Washington, D.C.: I wrote in about the daily delay on the Red Line at Takoma. I was making it up. I knew you'd address a delay on the Red Line, even though the Post has ignored the daily rush hour and non-rush delays on the Green Line as a result of the Yellow Line extension to Fort Totten. Why daily delays to Green Line riders to duplicate service for the least-traveled line deserves no coverage, I do not understand. But the Post and Metro seem to think that Red Line delays are more serious than Green Line delays. I'm not getting a discount on my fare for less service.

Robert Thomson: The question about the Red Line delay south of Takoma came up in a previous chat. I asked Metro about it then and printed the news about the slowdown online and in the newspaper, because I thought it would be of interest to many people who use Metro's most traveled line.

Me, I ride all the lines, as do my readers. The Green Line is part of my regular afternoon commute home during rush, when the outbound Yellow Line terminates at Mount Vernon Square.


Washington, D.C.: "Anyway, on 17th St. N.W. between F and G streets, there is a traffic signal that is obscured by construction. So when a pedestrian tries to cross on green, he or she is in for a rude awakening when cars fly right through the crosswalk."

I work a block from this crosswalk/signal.

First, drivers ignore this signal even when not obscured by construction. Such is life of the pedestrian.

Second, the crosswalk is closed due the construction -- as is indicated by the numerous signs. Pedestrians shouldn't be crossing there during the construction.

Robert Thomson: I'm noticing in the mailbag that 17th Street appears to be a sore point with drivers and pedestrians for various reasons.

Washington, thanks for this elaboration about the crosswalk, and I share your concern about the fate of pedestrians -- not just downtown, but all across the region. As I try to psych this out, I suspect that drivers don't get out of their cars enough to experience what pedestrians are up against.


Washington, D.C.: It seems like every week the issue of priority seating comes up. It seems like a few rules would be helpful. I suggest:

1. If you need a priority seat, ask people in that seating area. Do not pick out one person, because you cannot judge whether someone needs the seat. Do not assume people can look at you and determine whether you need the seat. ASK.

2. If there are non-priority seats available, and you do not need priority seating, please sit in the non-priority seats. Though people should ask if they need the seats, it is somewhat embarrassing to announce that you are disabled.

3. If you are in priority seating and asked to give up your seat and you can, please do. I have been refused a seat and had to leave and wait for another bus/train. It is outrageous. I look fine but am not. Trust me, I would not ask for a seat if I did not need one.

4. Please only take the elevator if you need to. Please do not take the elevator just to get a block closer to your destination. It ties up the elevator and increases out of service time due to additional wear and tear. And Metro could help by putting up signs when escalators in a series are out of service. I often take the elevator because I cannot walk stairs and Metro refuses to indicate if subsequent escalators are out of service. So to be safe, I take the elevator.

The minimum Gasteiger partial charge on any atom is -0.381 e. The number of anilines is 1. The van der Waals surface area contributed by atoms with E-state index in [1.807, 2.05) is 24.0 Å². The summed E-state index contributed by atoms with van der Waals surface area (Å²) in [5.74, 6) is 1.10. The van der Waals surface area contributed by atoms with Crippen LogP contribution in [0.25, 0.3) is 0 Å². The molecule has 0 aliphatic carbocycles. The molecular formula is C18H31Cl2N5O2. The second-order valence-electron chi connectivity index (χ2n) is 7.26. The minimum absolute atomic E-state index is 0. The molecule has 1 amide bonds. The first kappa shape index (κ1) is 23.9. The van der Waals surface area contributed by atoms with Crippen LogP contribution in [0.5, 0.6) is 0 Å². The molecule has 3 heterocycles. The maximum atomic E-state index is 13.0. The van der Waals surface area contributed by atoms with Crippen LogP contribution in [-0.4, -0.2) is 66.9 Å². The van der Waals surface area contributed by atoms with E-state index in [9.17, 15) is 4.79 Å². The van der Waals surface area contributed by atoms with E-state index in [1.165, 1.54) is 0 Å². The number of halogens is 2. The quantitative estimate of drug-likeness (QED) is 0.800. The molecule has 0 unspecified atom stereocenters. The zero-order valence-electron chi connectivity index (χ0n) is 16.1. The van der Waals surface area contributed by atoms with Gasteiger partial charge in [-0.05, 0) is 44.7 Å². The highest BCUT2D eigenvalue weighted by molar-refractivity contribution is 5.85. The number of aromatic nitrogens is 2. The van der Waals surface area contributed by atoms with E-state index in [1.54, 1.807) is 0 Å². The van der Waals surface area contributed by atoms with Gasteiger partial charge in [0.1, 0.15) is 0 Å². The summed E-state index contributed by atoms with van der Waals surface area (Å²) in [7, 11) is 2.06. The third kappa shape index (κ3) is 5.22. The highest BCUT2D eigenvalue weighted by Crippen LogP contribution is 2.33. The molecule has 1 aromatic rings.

Robert Thomson: That's really good advice, and I'll find a way to share it with more readers. I liked Point 1 especially, because it makes sense and it hadn't occurred to me to suggest it.

On Point 3: People shouldn't be checking out the physical condition of a standee to decide if they deserve a seat. Just get up when asked. (That doesn't contradict my earlier response. The person in that case wasn't asking for a seat. He was just being combative.)


NOVA: So, what is the real estimate for delays over the 14th Street Bridge? I've heard that it could be 30-45 minutes for over two years. Is that true?

Robert Thomson: I've not been able to get a time estimate so far. This one's a bit different from other construction projects that cause delays.

For example, when the District shut down the South Capitol Street (Douglass) bridge for a makeover, it completely shut the bridge. It was a bit easier to figure out delay times. On the northbound span of the 14th Street Bridge, it will be a question of alternating lane closures over many months. Also: While the entire rehab project on the bridges is scheduled to last for two years, much of the work will be on the structures below the roadways. The lane closings will occur during the project's first year, starting this month.


Cleveland Park, D.C.: Why, oh why, do Metrorail drivers refuse to communicate with passengers when something goes wrong? Last week, I was on a Red Line train coming home from work at about 7:15 p.m. when, pulling into Metro Center, the train only got 2/3 of the way into the station. The driver said, "We'll be moving forward momentarily." Then, for about 20 MINUTES, no more announcements whatsoever as we just sat there. A couple of Metro employees walked back and forth through the cars, opened up a wall panel, opened up something under a seat in another car, kept walking back and forth. Finally after 20 minutes, an unintelligible announcement: "This train will have to be recovered" repeated about 3 times. Then, they opened the doors, and yelled (yes, yelled) at everyone to offload the train. The whole process took about 1/2 an hour. We were never told what had gone wrong, and were treated like cattle. I've stopped writing in to WMATA to complain, because beyond an auto-response acknowledgment, I've never heard back from Metro. Can't Metro employ some employable Metrorail employees? I'm just so fed up with the lack of professionalism!